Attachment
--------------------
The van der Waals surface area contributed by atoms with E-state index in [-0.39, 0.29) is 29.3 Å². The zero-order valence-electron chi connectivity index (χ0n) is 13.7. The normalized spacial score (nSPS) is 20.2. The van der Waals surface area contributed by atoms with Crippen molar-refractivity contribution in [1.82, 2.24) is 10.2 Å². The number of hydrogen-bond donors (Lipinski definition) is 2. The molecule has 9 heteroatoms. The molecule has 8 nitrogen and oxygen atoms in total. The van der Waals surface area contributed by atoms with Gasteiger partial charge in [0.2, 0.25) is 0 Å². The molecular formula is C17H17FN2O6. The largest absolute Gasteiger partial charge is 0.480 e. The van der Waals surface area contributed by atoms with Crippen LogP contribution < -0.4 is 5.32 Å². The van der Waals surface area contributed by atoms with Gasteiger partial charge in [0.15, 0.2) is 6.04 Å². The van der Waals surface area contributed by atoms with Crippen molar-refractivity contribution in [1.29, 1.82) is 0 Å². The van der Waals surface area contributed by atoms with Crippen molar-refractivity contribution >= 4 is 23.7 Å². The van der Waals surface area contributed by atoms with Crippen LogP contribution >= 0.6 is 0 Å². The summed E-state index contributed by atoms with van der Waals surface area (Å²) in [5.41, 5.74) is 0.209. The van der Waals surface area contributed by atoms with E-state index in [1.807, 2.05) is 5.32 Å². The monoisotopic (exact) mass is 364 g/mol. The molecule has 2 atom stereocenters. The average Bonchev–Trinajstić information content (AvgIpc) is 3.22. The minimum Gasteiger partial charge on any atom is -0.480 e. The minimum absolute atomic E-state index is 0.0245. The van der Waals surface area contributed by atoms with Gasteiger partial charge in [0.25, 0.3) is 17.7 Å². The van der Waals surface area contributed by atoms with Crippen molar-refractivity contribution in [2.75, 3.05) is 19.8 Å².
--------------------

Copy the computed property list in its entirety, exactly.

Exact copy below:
The van der Waals surface area contributed by atoms with E-state index in [-0.39, 0.29) is 29.3 Å². The zero-order valence-electron chi connectivity index (χ0n) is 13.7. The normalized spacial score (nSPS) is 20.2. The van der Waals surface area contributed by atoms with Crippen molar-refractivity contribution in [1.82, 2.24) is 10.2 Å². The number of hydrogen-bond donors (Lipinski definition) is 2. The molecule has 9 heteroatoms. The molecule has 8 nitrogen and oxygen atoms in total. The van der Waals surface area contributed by atoms with Gasteiger partial charge in [0.2, 0.25) is 0 Å². The molecular formula is C17H17FN2O6. The largest absolute Gasteiger partial charge is 0.480 e. The van der Waals surface area contributed by atoms with Crippen LogP contribution < -0.4 is 5.32 Å². The van der Waals surface area contributed by atoms with Gasteiger partial charge in [0.15, 0.2) is 6.04 Å². The van der Waals surface area contributed by atoms with Crippen molar-refractivity contribution in [1.29, 1.82) is 0 Å². The van der Waals surface area contributed by atoms with Crippen molar-refractivity contribution >= 4 is 23.7 Å². The van der Waals surface area contributed by atoms with Crippen LogP contribution >= 0.6 is 0 Å². The summed E-state index contributed by atoms with van der Waals surface area (Å²) in [5.41, 5.74) is 0.209. The van der Waals surface area contributed by atoms with E-state index in [1.807, 2.05) is 5.32 Å². The monoisotopic (exact) mass is 364 g/mol. The molecule has 2 atom stereocenters. The average Bonchev–Trinajstić information content (AvgIpc) is 3.22. The minimum Gasteiger partial charge on any atom is -0.480 e. The minimum absolute atomic E-state index is 0.0245. The van der Waals surface area contributed by atoms with Gasteiger partial charge in [0.25, 0.3) is 17.7 Å². The van der Waals surface area contributed by atoms with Crippen molar-refractivity contribution in [2.75, 3.05) is 19.8 Å².